June 25, 2021
Three Berkeley Lab projects were awarded more than $2 million from the DOE’s Technology Commercialization Fund (TCF) to further collaborative research and development with industry partners on radioactivity detecting technology, next generation electrodes for electrolysis of water, and high performance sustainable aviation fuel. In addition, industry partners are matching the DOE funds for an additional $2 million.
Following are the R&D projects that received the DOE award:
Compact, portable, triple-mode detector for identification of radioactive materials
Awardee: Edith Bourret-Courchesne, Materials Sciences Division, Energy Sciences Area
Detection of radioactivity is an important part of ensuring safety and reducing technical risks during the development of nuclear reactors, and is essential to trace nuclear materials, control the safety of waste facilities and for forensics in general. Fissionable (radioactive) materials can be distinguished from normal materials by their emission of fast neutrons and neutrons moderated by surrounding materials, while radioisotopes can often be identified by their gamma-ray spectra.
Bourret-Courchesne’s team’s simulation work has shown that a compact device can provide simultaneous detection of the three signals. It shows that composite arrays of a lithium-containing inorganic scintillator and an organic scintillator sensitive to neutrons can provide excellent neutron detection over the full neutron energy range while simultaneously identifying gamma radiation. The small volume and portability of the device make it suitable for a variety of applications and schemes in various areas of nuclear energy production and forensics. The award allows the research team to collaborate with Radiation Monitoring Devices Inc. to further develop the technology.
Next-generation porous transport electrodes for water electrolysis
Awardee: Nem Danilovic, Energy Conversion Group, Energy Technologies Area
The electrolysis of water is a commercially-proven, electrochemical method for producing high purity hydrogen and oxygen from water and electricity. Applications include conversion of renewable electricity into hydrogen for transport, energy storage, as well as sustainable fertilizer products. The Energy Conversion team will partner with De Nora Tech LLC, a designer, manufacturer, and supplier of electrodes, to develop next generation Proton Exchange Membrane Water Electrolyzer (PEMWE) electrodes for both the anode and cathode. They aim to develop porous transport electrodes for the electrolyzers with a viscous ink electrode layer above, which simultaneously improves oxygen evolution reaction and reduces the overall cost of manufacturing of components and cell stacks. They hope to enable larger cell active areas while maintaining the performance and durability, which will be validated by NEL Hydrogen in commercial electrolysis stacks.
Scale-up and Business Aviation Test Flight of High-Performance Sustainable Aviation Fuel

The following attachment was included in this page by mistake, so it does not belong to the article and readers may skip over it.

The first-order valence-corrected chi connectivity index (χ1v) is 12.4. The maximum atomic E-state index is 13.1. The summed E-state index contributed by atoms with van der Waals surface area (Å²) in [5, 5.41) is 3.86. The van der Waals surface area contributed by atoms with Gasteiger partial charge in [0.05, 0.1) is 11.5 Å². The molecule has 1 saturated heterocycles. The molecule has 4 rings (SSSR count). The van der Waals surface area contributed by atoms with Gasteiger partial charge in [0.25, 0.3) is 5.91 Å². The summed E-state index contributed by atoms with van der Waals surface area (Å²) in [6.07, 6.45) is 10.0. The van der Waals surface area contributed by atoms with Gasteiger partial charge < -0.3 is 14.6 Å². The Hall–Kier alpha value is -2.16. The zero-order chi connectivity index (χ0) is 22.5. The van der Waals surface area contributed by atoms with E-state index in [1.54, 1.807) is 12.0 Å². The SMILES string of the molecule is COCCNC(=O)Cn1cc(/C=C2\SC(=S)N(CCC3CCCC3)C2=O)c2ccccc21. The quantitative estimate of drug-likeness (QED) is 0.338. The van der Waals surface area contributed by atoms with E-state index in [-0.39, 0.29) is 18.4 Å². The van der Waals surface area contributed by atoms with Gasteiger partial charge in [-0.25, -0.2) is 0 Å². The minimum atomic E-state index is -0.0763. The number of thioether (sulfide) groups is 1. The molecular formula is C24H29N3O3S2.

Awardee: Eric Sundstrom, Advanced Biofuels and Bioproducts Process Development Unit (ABPDU), Biosciences Area
Eric Sundstrom’s research team will facilitate commercialization of a hybrid biosynthetic and chemical conversion route to make high-performance sustainable aviation fuels. The ABPDU team will refine and apply its innovative off-gas product recovery technology for isoprenol (3-methyl-3-buten-1-ol), which is produced by fermentation using an IP-protected strain developed by the Joint BioEnergy Institute. Isoprenol will be converted to DMCO (1,4 dimethylcyclooctane), using a proprietary process developed by the US Navy and Princeton University. DMCO is superior to conventional jet fuel (Jet-A1) because of its higher gravimetric and volumetric energy density, lower viscosity, improved freezing and flash points, and potential to replace aromatics due to its O-ring seal-swelling abilities.
The award will allow the team to partner with Praj Industries and an aerospace company to scale up to produce 2,000 gallons of DMCO for a test flight in a state-of-the-art business jet. Scale-up will demonstrate feasibility for commercial production, and the test flight will provide market validation of the sustainable aviation fuel. The team believes the technology offers superior performance in a market where renewable fuels and longer flight distances are highly valued.
The Technology Commercialization Fund program managed by the Office of Technology Transitions (OTT) offers an opportunity for private industry to partner with DOE’s national labs to advance lab-developed energy technologies and intellectual property toward commercialization. TCF projects require that half of all project costs come from non-federal sources, including industry. More than $65 million in public and private funding was awarded to a total of 68 projects in this FY21 TCF round. Read DOE’s announcement listing all TCF recipients.
OTT expects to announce the call for the next round of TCF proposals in September 2021. The Lab’s Intellectual Property Office (IPO) and Strategic Partnership Office (SPO) collaborated on the coordination of the Lab’s FY21 proposal submissions. IPO and SPO encourage researchers interested in participating in the next call for TCF proposals to contact Shanshan Li at firstname.lastname@example.org or Todd Pray at email@example.com. An informational webinar will be held for interested researchers.